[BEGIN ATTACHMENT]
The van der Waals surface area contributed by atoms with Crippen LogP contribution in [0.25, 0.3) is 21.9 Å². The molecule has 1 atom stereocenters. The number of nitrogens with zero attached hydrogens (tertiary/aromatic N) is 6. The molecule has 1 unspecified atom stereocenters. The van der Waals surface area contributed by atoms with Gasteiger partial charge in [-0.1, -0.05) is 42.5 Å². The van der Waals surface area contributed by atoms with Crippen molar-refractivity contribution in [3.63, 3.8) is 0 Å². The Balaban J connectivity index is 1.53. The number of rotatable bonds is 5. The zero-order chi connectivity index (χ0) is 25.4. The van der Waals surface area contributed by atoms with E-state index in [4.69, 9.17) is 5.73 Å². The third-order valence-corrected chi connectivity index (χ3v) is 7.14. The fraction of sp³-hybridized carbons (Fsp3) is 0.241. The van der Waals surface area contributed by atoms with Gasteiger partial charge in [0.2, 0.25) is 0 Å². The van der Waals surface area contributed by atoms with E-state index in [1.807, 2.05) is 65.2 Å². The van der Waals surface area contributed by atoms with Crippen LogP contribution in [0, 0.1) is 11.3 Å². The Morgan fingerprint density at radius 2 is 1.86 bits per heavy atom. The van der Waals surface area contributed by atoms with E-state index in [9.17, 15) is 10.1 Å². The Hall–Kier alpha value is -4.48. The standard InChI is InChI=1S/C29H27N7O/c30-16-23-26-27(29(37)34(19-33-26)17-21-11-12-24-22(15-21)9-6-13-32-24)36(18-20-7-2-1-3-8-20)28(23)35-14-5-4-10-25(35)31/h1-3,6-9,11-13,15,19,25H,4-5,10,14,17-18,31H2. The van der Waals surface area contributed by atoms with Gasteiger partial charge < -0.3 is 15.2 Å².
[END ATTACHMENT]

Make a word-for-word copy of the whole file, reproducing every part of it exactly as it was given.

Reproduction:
The van der Waals surface area contributed by atoms with Crippen LogP contribution in [0.25, 0.3) is 21.9 Å². The molecule has 1 atom stereocenters. The number of nitrogens with zero attached hydrogens (tertiary/aromatic N) is 6. The molecule has 1 unspecified atom stereocenters. The van der Waals surface area contributed by atoms with Gasteiger partial charge in [-0.1, -0.05) is 42.5 Å². The van der Waals surface area contributed by atoms with Crippen molar-refractivity contribution in [3.63, 3.8) is 0 Å². The Balaban J connectivity index is 1.53. The number of rotatable bonds is 5. The zero-order chi connectivity index (χ0) is 25.4. The van der Waals surface area contributed by atoms with E-state index in [4.69, 9.17) is 5.73 Å². The third-order valence-corrected chi connectivity index (χ3v) is 7.14. The fraction of sp³-hybridized carbons (Fsp3) is 0.241. The van der Waals surface area contributed by atoms with Gasteiger partial charge in [0.2, 0.25) is 0 Å². The van der Waals surface area contributed by atoms with E-state index in [1.807, 2.05) is 65.2 Å². The van der Waals surface area contributed by atoms with Crippen LogP contribution in [0, 0.1) is 11.3 Å². The Morgan fingerprint density at radius 2 is 1.86 bits per heavy atom. The van der Waals surface area contributed by atoms with E-state index in [9.17, 15) is 10.1 Å². The Hall–Kier alpha value is -4.48. The standard InChI is InChI=1S/C29H27N7O/c30-16-23-26-27(29(37)34(19-33-26)17-21-11-12-24-22(15-21)9-6-13-32-24)36(18-20-7-2-1-3-8-20)28(23)35-14-5-4-10-25(35)31/h1-3,6-9,11-13,15,19,25H,4-5,10,14,17-18,31H2. The van der Waals surface area contributed by atoms with Gasteiger partial charge < -0.3 is 15.2 Å².